Philip Seib, Real-Time Diplomacy: Politics and Power in The Social Media Era, (Palgrave Macmillan, 2012). Seib (University of California) uses the Arab Awakening of 2011 as context for analyzing two questions. How have the speed and reach of information flows changed theories and practices of diplomacy? And how are social media affecting political structures and activism? His book provides an overview of political and media revolutions in the Middle East, comparisons of traditional and “rapid-reaction” diplomacy, a discussion of expeditionary diplomacy and public diplomacy, and analysis of debates on how social media tools are changing networks and creating ripple effects beyond the Arab world and beyond politics.
Science & Diplomacy,Center for Science Diplomacy, American Association for the Advancement of Science (AAAS). In this new online quarterly journal, the AAAS provides “a forum for rigorous thought, analysis, and insight to serve stakeholders who develop, implement, and teach all aspects of science and diplomacy.” Articles in the first edition include: “Science and Diplomacy: The Past is Prologue,” “Science Diplomacy and 21st Century Statecraft,” “Nunn-Lugar: Science Cooperation Essential for Non-proliferation,” “South African Science Diplomacy,” and “Rediscovering Eastern Europe for Science Diplomacy.” The editors (Vaughan Turekian, Tom C. Wang, and Caitlin Jennings) welcome submissions from scholars and practitioners. (Courtesy of Alan Kotok)
James Stavridis and Evelyn N. Farkas, “The 21st Century Force Multiplier: Public-Private Collaboration,” The Washington Quarterly, Spring 2012, 7-20. Admiral Stavridis (Supreme Allied Commander Europe, NATO, and Commander, US European Command, EUCOM) and Farkas (Senior Advisor for Public-Private Partnership) discuss growing US collaboration with private sector and civil society organizations to leverage their expertise and skills to mutual advantage in defense, diplomacy, and development. The authors view this “whole of society” approach as a step beyond an interagency “whole of government” approach. The biggest obstacle to such collaboration: “the mindset, mainly on the government side.” The biggest gain: enhancing US innovation, efficiencies, and effectiveness.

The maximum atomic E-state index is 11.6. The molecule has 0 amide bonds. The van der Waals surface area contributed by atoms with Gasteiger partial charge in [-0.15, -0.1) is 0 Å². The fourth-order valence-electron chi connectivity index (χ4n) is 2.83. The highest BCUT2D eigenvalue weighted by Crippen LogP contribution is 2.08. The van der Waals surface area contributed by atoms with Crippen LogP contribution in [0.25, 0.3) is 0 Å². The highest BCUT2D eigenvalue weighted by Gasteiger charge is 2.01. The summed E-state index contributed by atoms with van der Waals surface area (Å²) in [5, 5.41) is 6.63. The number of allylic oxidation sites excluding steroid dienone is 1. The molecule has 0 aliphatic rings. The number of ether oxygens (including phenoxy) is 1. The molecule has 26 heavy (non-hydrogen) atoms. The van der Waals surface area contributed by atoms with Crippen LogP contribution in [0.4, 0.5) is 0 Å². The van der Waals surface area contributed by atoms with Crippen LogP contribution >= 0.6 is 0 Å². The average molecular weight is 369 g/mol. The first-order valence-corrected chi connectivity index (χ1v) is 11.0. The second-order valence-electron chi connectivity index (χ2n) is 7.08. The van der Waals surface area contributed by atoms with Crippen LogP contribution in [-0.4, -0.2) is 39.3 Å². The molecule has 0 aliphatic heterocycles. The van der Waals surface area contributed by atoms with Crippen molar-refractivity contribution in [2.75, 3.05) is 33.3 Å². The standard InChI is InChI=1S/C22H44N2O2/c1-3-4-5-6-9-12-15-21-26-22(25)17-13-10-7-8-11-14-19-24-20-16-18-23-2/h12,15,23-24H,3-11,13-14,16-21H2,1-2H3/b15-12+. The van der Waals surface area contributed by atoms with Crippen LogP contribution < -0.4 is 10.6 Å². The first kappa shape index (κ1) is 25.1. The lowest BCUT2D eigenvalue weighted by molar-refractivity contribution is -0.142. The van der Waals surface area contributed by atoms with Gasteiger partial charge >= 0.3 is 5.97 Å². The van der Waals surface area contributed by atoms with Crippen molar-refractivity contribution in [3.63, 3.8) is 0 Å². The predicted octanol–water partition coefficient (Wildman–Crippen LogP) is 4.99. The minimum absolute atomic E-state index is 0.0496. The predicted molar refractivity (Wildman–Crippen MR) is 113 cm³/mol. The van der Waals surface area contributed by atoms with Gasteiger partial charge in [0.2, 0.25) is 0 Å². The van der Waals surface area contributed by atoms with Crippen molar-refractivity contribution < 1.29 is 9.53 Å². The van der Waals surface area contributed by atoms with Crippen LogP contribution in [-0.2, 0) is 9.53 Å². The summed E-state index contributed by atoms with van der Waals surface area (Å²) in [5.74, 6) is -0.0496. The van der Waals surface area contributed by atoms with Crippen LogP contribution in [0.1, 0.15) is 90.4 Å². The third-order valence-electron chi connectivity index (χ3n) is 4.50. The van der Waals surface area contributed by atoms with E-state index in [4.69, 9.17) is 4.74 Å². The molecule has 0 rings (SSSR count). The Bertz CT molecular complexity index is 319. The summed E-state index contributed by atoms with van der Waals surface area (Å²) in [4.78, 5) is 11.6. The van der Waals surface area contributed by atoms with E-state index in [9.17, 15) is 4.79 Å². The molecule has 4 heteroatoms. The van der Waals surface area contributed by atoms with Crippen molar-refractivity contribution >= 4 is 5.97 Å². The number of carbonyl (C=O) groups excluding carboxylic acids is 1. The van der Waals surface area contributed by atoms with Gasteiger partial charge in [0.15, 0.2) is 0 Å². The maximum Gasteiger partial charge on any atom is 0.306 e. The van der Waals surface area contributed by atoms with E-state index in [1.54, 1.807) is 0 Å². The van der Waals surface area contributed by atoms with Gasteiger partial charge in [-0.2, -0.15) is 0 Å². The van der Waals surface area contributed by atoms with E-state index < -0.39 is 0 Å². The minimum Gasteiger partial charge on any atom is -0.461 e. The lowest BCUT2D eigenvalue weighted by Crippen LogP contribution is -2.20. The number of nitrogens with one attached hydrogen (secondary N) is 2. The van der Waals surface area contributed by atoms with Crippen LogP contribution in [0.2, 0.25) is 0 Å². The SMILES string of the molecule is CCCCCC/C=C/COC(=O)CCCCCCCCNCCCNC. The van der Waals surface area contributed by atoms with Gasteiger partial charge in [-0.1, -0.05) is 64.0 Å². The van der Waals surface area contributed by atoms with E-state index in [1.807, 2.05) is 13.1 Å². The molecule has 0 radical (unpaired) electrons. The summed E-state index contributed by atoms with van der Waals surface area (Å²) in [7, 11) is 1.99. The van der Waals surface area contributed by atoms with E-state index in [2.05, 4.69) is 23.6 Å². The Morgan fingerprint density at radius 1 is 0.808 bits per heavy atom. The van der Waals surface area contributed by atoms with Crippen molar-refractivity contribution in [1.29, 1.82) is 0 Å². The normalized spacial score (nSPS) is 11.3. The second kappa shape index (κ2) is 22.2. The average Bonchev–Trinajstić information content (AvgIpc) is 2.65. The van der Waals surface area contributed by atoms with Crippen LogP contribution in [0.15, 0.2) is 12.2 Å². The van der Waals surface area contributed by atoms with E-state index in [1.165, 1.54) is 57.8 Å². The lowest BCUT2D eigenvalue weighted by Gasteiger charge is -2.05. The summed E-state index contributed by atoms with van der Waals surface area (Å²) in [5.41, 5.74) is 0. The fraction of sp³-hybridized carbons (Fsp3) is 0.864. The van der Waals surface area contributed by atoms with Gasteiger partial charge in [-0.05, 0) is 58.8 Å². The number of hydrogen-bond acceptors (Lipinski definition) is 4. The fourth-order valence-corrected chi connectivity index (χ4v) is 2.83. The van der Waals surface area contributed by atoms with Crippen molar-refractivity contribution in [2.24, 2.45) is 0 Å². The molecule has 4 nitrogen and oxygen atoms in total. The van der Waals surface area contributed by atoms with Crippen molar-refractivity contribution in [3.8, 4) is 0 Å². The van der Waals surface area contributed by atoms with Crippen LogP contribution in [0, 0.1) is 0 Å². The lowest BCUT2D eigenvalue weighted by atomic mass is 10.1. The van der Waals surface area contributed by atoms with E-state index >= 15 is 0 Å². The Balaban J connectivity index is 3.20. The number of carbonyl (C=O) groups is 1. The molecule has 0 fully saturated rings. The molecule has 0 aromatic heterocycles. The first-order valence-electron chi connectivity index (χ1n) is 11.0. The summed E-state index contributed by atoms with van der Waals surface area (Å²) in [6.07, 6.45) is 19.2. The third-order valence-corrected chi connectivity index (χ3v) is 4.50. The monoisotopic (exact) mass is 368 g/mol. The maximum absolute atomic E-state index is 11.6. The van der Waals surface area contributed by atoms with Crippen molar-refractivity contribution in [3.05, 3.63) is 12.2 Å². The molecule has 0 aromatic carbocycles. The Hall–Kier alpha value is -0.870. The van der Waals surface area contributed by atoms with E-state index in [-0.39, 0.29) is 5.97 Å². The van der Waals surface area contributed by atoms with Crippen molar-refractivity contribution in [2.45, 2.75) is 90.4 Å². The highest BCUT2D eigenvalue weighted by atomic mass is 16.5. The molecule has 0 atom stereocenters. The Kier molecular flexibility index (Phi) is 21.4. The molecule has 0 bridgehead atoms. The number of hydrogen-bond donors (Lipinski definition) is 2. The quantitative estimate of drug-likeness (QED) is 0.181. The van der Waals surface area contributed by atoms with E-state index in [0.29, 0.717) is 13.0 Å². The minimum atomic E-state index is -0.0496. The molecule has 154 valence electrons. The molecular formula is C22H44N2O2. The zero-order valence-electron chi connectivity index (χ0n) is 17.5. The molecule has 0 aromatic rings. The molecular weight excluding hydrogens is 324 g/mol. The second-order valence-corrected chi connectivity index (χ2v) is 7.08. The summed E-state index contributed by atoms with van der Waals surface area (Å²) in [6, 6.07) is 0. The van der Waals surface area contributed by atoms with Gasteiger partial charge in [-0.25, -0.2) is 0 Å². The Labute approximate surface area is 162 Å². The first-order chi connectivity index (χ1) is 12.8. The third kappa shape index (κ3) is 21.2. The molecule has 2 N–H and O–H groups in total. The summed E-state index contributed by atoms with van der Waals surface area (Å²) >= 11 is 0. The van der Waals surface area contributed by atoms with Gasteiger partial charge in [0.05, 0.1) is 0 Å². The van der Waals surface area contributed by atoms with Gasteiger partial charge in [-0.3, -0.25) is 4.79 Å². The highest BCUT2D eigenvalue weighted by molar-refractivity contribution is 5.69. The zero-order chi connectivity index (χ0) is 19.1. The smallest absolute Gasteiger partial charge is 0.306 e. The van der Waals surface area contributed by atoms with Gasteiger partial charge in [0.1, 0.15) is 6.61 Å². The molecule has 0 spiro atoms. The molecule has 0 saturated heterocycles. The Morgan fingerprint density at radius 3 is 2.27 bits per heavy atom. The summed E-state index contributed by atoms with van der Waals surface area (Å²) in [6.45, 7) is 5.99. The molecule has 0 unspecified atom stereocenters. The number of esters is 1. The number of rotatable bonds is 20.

Strategic Public Diplomacy, Proceedings of the CEI Dubrovnik Diplomatic Forum, May 20-22, 2010, sponsored by the Diplomatic Academy, Ministry of Foreign and European Affairs, Republic of Croatia in cooperation with the US Embassy in Zagreb. In these conference proceedings, recently published online, diplomats from US and European countries explore issues and challenges in the study and practice of public diplomacy. Topics include public diplomacy in support of EU membership, nation branding, the role of cultural diplomacy, the Internet and social networks, and international foundations. The purpose of the Dubrovnik Diplomatic Forum is to encourage international debate from practical and academic points of view and to promote understanding of concepts, methods, skills and techniques of diplomacy and diplomatic training. (Courtesy of Mladen Andrlic and Tihana Bohac)
Gaye Tuchman, “Measured and Pressured: Professors at Wannabe U,” The Hedgehog Review, Spring 2012, 17-29. In one of several essays on “the corporate professor” in this edition of the Review, Tuchman (University of Connecticut) explores ways in which professors “have bought into or been shaped by the corporate culture of the university and seem strangely inarticulate about the purposes and worth of higher education.” She finds professors anxiously pursuing the metrics of productivity and impact often with more enthusiasm than administrators. Frank Donoghue (Ohio State University) in “Do College Teachers have to be Scholars?” (pp. 29-41) focuses on the motives of adjunct and tenured faculty and the consequences of the surge in adjunct hires for learning, scholarship, and society. Ethan Schrum (Institute for Advanced Studies in Culture) provides “A Bibliographic Essay on the University, the Market, and Professors” (pp. 43-51).
“U.S. International Broadcasting: Impact Through Innovation and Integration,” Broadcasting Board of Governors (BBG), 2011 Annual Report, Released April 16, 2012. The BBG’s report summarizes activities of US funded broadcasting services: Voice of America, Radio Free Europe/Radio Liberty, Radio and TV Marti, Radio Free Asia, the Alhurra TV and Radio Sawa, and the International Broadcasting Bureau.